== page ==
Kind of an easy one but what the heck. Yes obviously it’s a Royal Enfield. But what’s unusual about it. For the answer see this thread over on ADV Rider.
A huge thank you to Jonathan Garrish for the “field reporting” on this really nice ride. To be release in India for 2013. I’d be hugely surprised if it gets released with this level of components but it’s a hell of a pre-production / concept. No word if it will be coming to the us. Here’s a link to a decent report from January on Motorcycle USA
I thought you might like this vid of a beautiful new Enfield cafe racer. I don’t know anything about the bike, except that in’s not a concept, but is some kind of pre-production prototype that *may* turn into reality in 2013. Woot!
When I look at builds like this it humbles me. I realize that comparatively, I’m lazy slob who spends too much time thinking and not enough doing. Off to the shop with me to make amends to the gods of the mods..
And for crying out loud head over to the ADV rider build thread and check out the full history on this bike.
As you read in the title, the project was to fix an old beaten up 1965 Royal Enfield to a Scrambler. I live in New Delhi, India and this Enfield was originally imported from UK. All pics from start till today are updated on my advrider thread. Here’s the link :: http://advrider.com/forums/showthread.php?t=633461
Also a little history on the project, this was my second project (you also featured my other project on your website. It was a Royal Enfield Cafe Racer). This has been named after my wife too (Richa + Enfield = Richenfield). Also, no fancy machines were involved in making of this bike as you will see in the pics, all custom work was done by hand and all body work was done the same way.
So there I was perusing one of the many message board threads that I check in on regularly when I tripped across this AMAZINGLY COOL photo of a Royal Enfield flat track conversion that had been rather casually slipped in to to a “Flat Tracker” thread. My eyes quite literally bugged out of my head. I’m not embarrassed to say that I’m a wee bit smitten with this build.
Well, long story short I inquired about the bike and was hooked up with Art Guilfoil who is a part owner of Doug Douglas Motorcycles in San Bernardino, CA. He’s been working on the prototype. And I mean hot freaking damm… how nice is this!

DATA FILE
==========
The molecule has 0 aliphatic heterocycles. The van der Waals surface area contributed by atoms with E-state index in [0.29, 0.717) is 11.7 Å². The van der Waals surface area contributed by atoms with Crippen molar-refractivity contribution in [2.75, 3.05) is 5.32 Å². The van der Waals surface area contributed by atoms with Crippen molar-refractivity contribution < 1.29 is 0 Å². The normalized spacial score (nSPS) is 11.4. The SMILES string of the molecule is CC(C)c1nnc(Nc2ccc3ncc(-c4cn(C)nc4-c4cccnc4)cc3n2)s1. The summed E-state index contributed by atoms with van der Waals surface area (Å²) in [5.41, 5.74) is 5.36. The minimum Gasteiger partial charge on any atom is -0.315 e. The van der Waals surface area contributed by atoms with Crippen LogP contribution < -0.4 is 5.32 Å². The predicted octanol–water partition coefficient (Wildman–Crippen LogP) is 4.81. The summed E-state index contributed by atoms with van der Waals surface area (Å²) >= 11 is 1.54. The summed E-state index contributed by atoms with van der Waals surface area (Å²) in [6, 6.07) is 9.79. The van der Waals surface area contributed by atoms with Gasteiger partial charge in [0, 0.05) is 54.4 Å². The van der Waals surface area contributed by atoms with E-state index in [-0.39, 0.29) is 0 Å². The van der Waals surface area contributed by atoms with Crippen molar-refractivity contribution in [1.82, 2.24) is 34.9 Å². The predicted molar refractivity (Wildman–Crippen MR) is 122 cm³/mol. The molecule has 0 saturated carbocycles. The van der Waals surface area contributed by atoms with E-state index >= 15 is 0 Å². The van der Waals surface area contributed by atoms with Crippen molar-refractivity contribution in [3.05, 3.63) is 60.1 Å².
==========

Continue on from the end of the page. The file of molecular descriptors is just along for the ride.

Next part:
After getting in touch, Art was kind enough to provide the background info on this really trick build.
The bike you’re talking about is our prototype for a streettracker that we are making parts for. This is something that’s been in the works for about a year off and on and we just got it all together the other day so we could bring it to the IMS show. It has yet to turn a wheel at the track so I don’t have much to say about riding it…yet.
We plan to be up and running building street legal bikes (ed: YES!!) with the parts we are developing within a few months. We still have a lot to do in developing this as a racer but that will progress throughout the year as we develop performance items and test chassis issues not to mention the new parts we are creating.
So, to give you a rundown on what we have so far: New swingarm that is stronger and slightly longer than stock. It uses a disk brake as opposed to the stock drum brake and that’s a major upgrade to begin with. The forks are 43mm R6 modified for flattrack and they are in adjustable triple clamps that have been annodized black and this particular set is engraved “Royal Enfield”. We built the seat loop to use a Champion 250 style seat base and Saddlemen made us the seat. We have relocated the electrics including the battery for looks as well as to protect those pieces. The stainless steel exhaust is a race only unit that’s really loud.
For all of these parts we have some development that will continue before we are willing to offer them to the public but it will come soon enough. The idea is two fold…we do want to race this bike and hopefully it gets a following in amateur racing (ed this seems like a natural!) since there’s not many modern bikes besides dirtbikes that are used for flattrack any longer. So this is that alternative for the guy who wants a proper looking bike and yet wants electric start and reliability. The second part is as a street tracker that allows someone to have a bad-ass conversation piece with a warrantew and can be financed and depending on ow he options it up the price would be 10k to 15k. That’s about half what other builders are getting for their street trackers that are based on old bikes that can’t even be financed let alone have modern comforts such as the e start buttona nd fuel injection.
We think we have a winner on and off the track. For now, we’re just enjoying the build. 90% of the project at this point is personal satisfaction.
I’ve included a couple more photos we took just before it went to the show. Not the greatest shots but it’s all I have right now.
Thanks for the email. If you want mroe info let me know.
“90% of the project at this point is personal satisfaction.” That is the cornerstone to most great success stories.
I’d love to own one of these for putting around the beach towns where I live. Maybe get a cool dog and put some goggles on him and just roll for a weekend. this’d definitely be the ticket.
and thanks to reader Martin Victor Alva who writes in:
Still old school, still beautiful!
A photo of our custom painted Royal Enfield Classic 500 with a sidecar. On sale at Classic Motorcycles LLC, Royal Enfield UAE and North Africa.
Thanks Martin! If it was closer I’d be tempted.
But if I had the time I might seriously consider this one…
Hat tip: Helmet Stories
Now this is just my opinion. But to all the vidoegraphers out there even though (in this case) I like AC/DC and this is extremely well produced, I’d almost always much rather hear the sounds of the ride. Especially a nice thumper like the Enfield.